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Letter to the Editor   |    
Dr. McDermott Replies
JOHN F. McDERMOTT, M.D.
Am J Psychiatry 2002;159:677-677. doi:10.1176/appi.ajp.159.4.677-a
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To the Editor: I agree with Dr. Kalian et al. that postmortem psychiatric diagnosis is speculation at best, but diagnosis was not the goal. The goal was a better understanding of what comprises creative genius. Their efforts to add quantitative data to the existing biographical store should be encouraged.

Dr. Varga’s hypothesis that the mysterious crisis in Dickinson’s life, coinciding with the period of her greatest creative productivity, was triggered by a failed love relationship with another woman is shared by feminist scholars. However, most of Dr. Varga’s comments appear to be based on information from Dickinson’s poems. To consider the metaphor of poetry as autobiography is highly questionable. There has long been speculation about Anthon as her love and/or lover, but little or no correspondence between them survives. The other principal candidate is her sister-in-law Susan Gilbert Dickinson, to whom Emily Dickinson wrote passionate love letters over a period of years.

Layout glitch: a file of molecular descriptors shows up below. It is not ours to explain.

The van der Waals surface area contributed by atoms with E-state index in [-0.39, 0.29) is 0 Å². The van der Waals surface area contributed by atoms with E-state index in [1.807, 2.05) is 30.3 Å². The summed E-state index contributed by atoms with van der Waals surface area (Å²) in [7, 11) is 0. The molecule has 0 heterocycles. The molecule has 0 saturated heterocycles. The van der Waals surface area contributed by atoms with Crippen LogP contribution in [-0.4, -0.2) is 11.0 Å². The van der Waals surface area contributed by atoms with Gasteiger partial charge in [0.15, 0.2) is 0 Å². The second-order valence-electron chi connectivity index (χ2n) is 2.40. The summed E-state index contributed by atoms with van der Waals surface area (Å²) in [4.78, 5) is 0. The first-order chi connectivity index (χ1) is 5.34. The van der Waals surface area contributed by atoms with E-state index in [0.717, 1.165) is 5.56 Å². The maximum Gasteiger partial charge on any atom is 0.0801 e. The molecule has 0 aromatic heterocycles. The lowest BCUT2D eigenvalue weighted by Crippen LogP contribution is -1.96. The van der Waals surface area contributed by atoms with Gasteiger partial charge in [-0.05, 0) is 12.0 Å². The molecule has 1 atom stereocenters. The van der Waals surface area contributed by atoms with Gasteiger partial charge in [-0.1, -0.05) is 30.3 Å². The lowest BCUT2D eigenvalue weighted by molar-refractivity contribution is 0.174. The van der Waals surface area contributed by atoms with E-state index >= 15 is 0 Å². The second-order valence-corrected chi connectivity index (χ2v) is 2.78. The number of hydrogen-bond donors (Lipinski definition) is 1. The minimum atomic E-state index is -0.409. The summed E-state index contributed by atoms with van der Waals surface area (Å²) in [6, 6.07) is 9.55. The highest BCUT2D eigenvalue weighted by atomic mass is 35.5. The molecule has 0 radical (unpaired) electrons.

Dr. Hirschhorn’s certainty about what Dickinson’s physician meant when he diagnosed her with nervous prostration is puzzling considering that no medical records survive. The headache to which he refers was reported by a neighbor, not by Dickinson or her doctor, and occurred during the time surrounding the illness and death of her beloved nephew the month before. The diagnosis of nervous prostration is consistent with grief superimposed on a long history of self-described anxiety and depressive symptoms, independent of the illness from which Dickinson died several years later.

Nervous prostration, or “neurasthenia,” as it was also called by then, was the diagnosis used for affective disorder. It was based on the medical belief that individuals were born with a certain amount of energy stored in the nervous system, and when they were exhausted by stress, it simply ran down, like a battery losing its charge. Nerve tonics were the treatment, and prescriptions for them were listed for the Dickinson household by the local pharmacy around the time of the diagnosis.

In his own referenced article, Dr. Hirschhorn applauds the Dickinson family doctor, O.F. Bigelow, as a progressive and diligent physician who reasoned well and kept up-to-date. However, he also disputes Dr. Bigelow’s diagnosis of Bright’s disease as the cause of death several years later. To second-guess the physician in attendance more than a century later is a tricky matter. To me, it seems more reasonable to stay closer to the data available than to adopt a new theory that cannot be tested.

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